If I want to try a grape or a plum or something I normally ask.

  GANDALF <|:-)> 11:01 14 Dec 2007

A self service checkout has a conveyor belt and it weighs each product, so it can tell if you put an item on there without scanning ;-)

G

  interzone55 11:44 14 Dec 2007

Asda self service checkouts don't have the conveyor - you put stuff in the bags next to the checkout, these do indeed weigh the stuff to make sure you've put only put scanned items in the bag, but I don't think they're sensitive enough to tell whether you've put one or two items in.

  oresome 11:47 14 Dec 2007

I don't condone stealing.........in either direction.

How many customers are in a position to, or do check their receipt at the supermarket? We have errors on probably 25% of our visits which wouldn't be discovered if it were a very large trolley load.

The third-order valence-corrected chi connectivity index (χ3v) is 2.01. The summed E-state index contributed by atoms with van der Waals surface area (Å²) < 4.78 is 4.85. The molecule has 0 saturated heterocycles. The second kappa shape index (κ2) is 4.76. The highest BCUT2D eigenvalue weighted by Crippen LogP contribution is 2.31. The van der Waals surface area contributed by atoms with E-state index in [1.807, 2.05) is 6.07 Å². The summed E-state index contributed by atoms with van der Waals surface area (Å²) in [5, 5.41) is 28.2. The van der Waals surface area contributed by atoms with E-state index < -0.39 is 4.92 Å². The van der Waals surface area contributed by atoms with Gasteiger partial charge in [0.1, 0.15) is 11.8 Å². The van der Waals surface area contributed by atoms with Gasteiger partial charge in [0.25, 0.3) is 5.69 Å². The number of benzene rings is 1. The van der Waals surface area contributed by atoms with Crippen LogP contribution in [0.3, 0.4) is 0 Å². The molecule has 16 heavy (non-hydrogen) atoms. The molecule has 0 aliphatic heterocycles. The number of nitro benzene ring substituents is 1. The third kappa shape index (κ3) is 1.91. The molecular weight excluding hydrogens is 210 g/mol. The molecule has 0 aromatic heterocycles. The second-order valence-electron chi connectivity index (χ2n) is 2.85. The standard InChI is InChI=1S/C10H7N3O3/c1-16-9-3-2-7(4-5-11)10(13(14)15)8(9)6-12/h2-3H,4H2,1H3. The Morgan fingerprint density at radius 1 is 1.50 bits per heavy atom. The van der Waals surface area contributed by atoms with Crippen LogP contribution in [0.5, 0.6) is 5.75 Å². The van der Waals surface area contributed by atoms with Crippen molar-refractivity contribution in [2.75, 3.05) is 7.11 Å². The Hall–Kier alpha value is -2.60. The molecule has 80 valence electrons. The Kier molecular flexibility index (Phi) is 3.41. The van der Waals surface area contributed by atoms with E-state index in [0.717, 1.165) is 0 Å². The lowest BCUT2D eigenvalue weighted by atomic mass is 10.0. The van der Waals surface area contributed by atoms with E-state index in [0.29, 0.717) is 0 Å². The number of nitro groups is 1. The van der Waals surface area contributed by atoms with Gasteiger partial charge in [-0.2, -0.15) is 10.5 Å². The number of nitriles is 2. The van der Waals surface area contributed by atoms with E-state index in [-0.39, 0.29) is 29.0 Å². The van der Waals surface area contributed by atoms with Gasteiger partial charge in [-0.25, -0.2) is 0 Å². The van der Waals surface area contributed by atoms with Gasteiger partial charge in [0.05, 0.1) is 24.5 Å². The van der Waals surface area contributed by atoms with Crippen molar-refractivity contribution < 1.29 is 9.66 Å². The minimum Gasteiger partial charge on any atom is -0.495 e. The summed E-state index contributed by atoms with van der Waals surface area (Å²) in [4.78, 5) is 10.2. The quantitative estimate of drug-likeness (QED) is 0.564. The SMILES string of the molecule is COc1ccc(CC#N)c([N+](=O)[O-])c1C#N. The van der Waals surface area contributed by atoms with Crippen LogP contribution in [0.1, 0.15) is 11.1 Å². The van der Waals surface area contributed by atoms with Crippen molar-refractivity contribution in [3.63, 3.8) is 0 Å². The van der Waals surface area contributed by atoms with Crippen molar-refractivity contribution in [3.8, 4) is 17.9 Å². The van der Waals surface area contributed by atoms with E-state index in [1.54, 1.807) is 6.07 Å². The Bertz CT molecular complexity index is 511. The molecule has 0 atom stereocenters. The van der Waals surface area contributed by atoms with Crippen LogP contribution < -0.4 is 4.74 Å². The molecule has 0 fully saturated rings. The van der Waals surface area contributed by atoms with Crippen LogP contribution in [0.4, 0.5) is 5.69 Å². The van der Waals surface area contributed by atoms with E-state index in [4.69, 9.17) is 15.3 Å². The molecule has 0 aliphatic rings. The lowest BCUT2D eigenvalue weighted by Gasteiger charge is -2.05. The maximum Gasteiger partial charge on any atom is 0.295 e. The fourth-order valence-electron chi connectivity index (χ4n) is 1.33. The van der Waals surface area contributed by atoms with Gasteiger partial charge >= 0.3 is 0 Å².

Sometimes these mistakes are due to offer signs not being taken down on time, (it's amazing sometimes how staff don't see signs the size of a house), others are due to the database not being set up correctly. Yet others by the product being scanned through the checkout twice or products stacked under the wrong sign.

One supermarket was nationally promoting 6 bottles of wine with a 25% discount recently. We only went for the wine and so it was obvious the discount was wrong when at the checkout, but we wouldn't have noticed with a full trolley load of groceries.

The supervisor admitted they were having a lot of problems with the wine offer........so how many had paid over the odds?

Of the supermarkets we visit, Morrisons seems to be the most accurate

I don't suppose the industry publishes figures for how much they net from over charging customers, but I bet it exceeds what's consumed on the premises by customers.

  interzone55 12:22 14 Dec 2007

you really think that supermarkets net over £200m from over charging?

  spuds 12:22 14 Dec 2007

I have no problem with the any person giving a drink from a container to young children, providing at the checkout, they produce the part emptied container for payment. What I do object to, is the person who blatantly uses a product then dumps the remains into someone else's trolley, when that person is looking elsewhere.